The Wales Drama Award - the winner's story
Writer & Theatre Maker
In December 2014 I was awarded the 2nd biennial Wales Drama Award, a prize set up by National Theatre Wales, BBC Cymru Wales and BBC Writersroom. The Award was launched to give voices in Wales an opportunity to be heard and for new and established writers, a platform to compete on.
Originally from Dagenham in Essex, I lugged all my stuff down the M4 and crossed the bridge to move to Wales in 2007. Having done the first two years of my Performing Arts degree in Southend on Sea I decided I wanted a change for my final year and moved to Swansea. Despite the distinct lack of arcades and Donkey Derby games in Swansea, it wasn’t too different to Southend, but stole my heart nonetheless. After graduating in 2008, I decided to stay but wasn’t too sure what I wanted to do. I had always wanted to be an actor, touring the world performing in classics, but that wasn’t true anymore. Even though I didn’t believe I was ‘clever’ enough to, I knew I wanted to be a writer. With a lack of writing experience; other than bits we’d done at university, I started to put my time and energy into learning the basics, whilst earning money from bar work and in a local betting shop.
Kate Rowland (BBC Writersroom), Kelly Jones, Faith Penhale (BBC Wales Drama), John McGrath (National Theatre Wales)
I knew of Sherman Cymru by reputation, a friend of mine was on their advanced writers programme. I suppose this was really where it all began for me. I joined their community drama group in Cardiff and this led to me joining their Young Writers Programme and various other writing initiatives to further hone my craft and develop my voice. I began submitting my work for script slams and scratch events. The buzz of hearing your work for the first time is something I will never forget. I continued to put my work out there and in 2010 I got involved with National Theatre Wales TEAM, setting up my own writing event focussing on performing short plays in unusual locations. The support I received from TEAM was wonderful, I was able to go in and talk to them about my work, take part in their training opportunities and was offered mentorship with playwright Tim Price.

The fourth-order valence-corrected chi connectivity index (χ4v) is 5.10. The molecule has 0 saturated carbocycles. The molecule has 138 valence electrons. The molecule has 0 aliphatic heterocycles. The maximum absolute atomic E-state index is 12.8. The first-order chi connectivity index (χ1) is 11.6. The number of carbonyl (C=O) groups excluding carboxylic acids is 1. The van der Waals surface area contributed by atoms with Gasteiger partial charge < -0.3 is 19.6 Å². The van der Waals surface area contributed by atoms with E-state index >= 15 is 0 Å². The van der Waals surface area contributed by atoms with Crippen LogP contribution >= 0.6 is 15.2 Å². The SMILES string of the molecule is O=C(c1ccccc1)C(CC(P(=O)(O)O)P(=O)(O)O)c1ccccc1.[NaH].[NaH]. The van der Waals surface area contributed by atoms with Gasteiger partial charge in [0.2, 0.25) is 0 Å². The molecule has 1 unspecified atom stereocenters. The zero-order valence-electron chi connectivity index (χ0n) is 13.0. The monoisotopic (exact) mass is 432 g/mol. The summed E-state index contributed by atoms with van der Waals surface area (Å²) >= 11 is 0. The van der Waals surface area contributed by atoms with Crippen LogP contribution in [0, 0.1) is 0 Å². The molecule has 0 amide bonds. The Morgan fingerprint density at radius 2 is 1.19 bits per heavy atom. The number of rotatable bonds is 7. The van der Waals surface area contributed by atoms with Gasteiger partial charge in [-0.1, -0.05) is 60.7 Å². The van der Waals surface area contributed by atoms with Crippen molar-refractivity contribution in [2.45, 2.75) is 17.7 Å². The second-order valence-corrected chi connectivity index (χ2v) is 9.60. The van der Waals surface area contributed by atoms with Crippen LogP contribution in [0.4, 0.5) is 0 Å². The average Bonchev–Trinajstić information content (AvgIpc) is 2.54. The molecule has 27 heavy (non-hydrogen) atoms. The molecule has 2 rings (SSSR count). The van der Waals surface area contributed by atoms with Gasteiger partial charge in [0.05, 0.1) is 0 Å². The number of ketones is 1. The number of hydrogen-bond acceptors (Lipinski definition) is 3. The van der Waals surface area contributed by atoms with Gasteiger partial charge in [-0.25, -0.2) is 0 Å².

In April 2013 I was offered a place on National Theatre Wales’ Summercamp which led to me making the choice to leave my full time job so I could focus solely on my writing career. It was at Summercamp that I made the beginning of my solo show ‘The Drowned Girl’, which premiered at The Yard Theatre, Hackney early last year. Over the last few years I have worked with and for National Theatre Wales, Sherman Cymru and Dirty Protest as well as, most recently, being mentored by playwright (and former Wales Drama Award winner) Kath Chandler. The risk of leaving my job was one that I was glad I had taken, it meant I had the luxury of focusing on making and writing.
Kelly Jones in rehearsal
I had applied for the Wales Drama Award the first time round. I was under no illusion that I would win, I just wanted to submit something to see what submitting for competitions was like. I think the piece I submitted was something that I wasn’t really sure about, it didn’t feel ready. There was no doubt in my mind that I would apply again the next time it came round. The difference was this time I felt I was more developed as a writer, both in technique and confidence.
Originally I was going to submit something else, a play that was half written at the time the award was launched, but there was something not right about it. I attended the talk in the Sherman about the award by John McGrath (National Theatre Wales) and Abigail Gonda (BBC Writersroom), it was during that talk that ‘Tammy’ surfaced. In a run-down of hints and tips it was said that ‘You should write the story that only you could write now, if these were your last pages what would you want to say?’ I am incredibly visual when I work, often I have a scene pop up in my head and watch it play out before beginning to dissect what it was really all about. For the rest of the talk ‘Tammy’ was playing out in my head. I walked home and knew this was the story I wanted to and had to write now.
Kelly Jones describes her winning script 'Tammy'.
'Tammy' is a play about sexuality. It’s about the non-discussion of things considered taboo in society and how that can tear a family apart. It focusses on the relationship between a mother, two daughters and how Jackie’s (Mother) fear of the rug that holds all the family secrets being pulled back drives her mad and forces a wedge between her and her daughters. It’s like a Pandora’s Box, Jackie doesn’t want to start talking about Tammy’s sexuality because she worries what else she will have to start talking about. There’s a focus on sound and text in the script and a constant drip that builds tension in the play to the climax point.
There are many reasons that I wrote the play, the main one being that I'd always wanted to write a play about sexuality inspired by my experience of growing up gay in Dagenham. It was important for me that the play wasn’t focussed on Tammy facing problems accepting her own sexuality but the world and people around her refusing to accept it.
Since winning, there have been some really exciting things happen. I am currently developing a script with BBC Wales and have a seed commission from NTW. There will be a rehearsed reading of ‘Tammy’ in spring in partnership with Sherman Cymru and NTW. The award has given me the step to the next level, it’s given me time and freedom to write and not have to worry about other stuff. It’s been lovely to be recognised for my work and I am so thankful for the opportunities it has brought and will bring in the future. The only advice I can give is to work hard and don’t worry if you’re not ‘clever’ enough to write, you ain't got to be clever, just passionate and able to tell the stories that are bursting to be told.